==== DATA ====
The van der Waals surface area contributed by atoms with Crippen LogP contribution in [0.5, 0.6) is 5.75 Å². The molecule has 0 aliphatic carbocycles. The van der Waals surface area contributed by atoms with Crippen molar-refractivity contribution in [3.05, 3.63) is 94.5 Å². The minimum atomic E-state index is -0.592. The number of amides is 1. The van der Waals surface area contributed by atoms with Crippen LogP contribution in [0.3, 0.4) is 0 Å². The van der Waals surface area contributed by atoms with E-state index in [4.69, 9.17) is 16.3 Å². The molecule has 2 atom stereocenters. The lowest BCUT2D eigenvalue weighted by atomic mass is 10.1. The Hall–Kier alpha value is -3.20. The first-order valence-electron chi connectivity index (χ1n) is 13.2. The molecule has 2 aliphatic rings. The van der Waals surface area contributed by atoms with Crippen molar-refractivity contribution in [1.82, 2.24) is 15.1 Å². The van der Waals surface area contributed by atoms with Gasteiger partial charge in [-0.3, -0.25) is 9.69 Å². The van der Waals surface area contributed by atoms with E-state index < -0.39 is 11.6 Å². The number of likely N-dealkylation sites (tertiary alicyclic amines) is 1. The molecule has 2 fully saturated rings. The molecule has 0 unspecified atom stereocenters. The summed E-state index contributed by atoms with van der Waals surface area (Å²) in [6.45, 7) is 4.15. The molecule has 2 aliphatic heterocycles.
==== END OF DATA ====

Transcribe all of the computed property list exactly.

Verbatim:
The van der Waals surface area contributed by atoms with Crippen LogP contribution in [0.5, 0.6) is 5.75 Å². The molecule has 0 aliphatic carbocycles. The van der Waals surface area contributed by atoms with Crippen molar-refractivity contribution in [3.05, 3.63) is 94.5 Å². The minimum atomic E-state index is -0.592. The number of amides is 1. The van der Waals surface area contributed by atoms with Crippen LogP contribution in [0.3, 0.4) is 0 Å². The van der Waals surface area contributed by atoms with E-state index in [4.69, 9.17) is 16.3 Å². The molecule has 2 atom stereocenters. The lowest BCUT2D eigenvalue weighted by atomic mass is 10.1. The Hall–Kier alpha value is -3.20. The first-order valence-electron chi connectivity index (χ1n) is 13.2. The molecule has 2 aliphatic rings. The van der Waals surface area contributed by atoms with Crippen molar-refractivity contribution in [1.82, 2.24) is 15.1 Å². The van der Waals surface area contributed by atoms with Gasteiger partial charge in [-0.3, -0.25) is 9.69 Å². The van der Waals surface area contributed by atoms with E-state index < -0.39 is 11.6 Å². The number of likely N-dealkylation sites (tertiary alicyclic amines) is 1. The molecule has 2 fully saturated rings. The molecule has 0 unspecified atom stereocenters. The summed E-state index contributed by atoms with van der Waals surface area (Å²) in [6.45, 7) is 4.15. The molecule has 2 aliphatic heterocycles.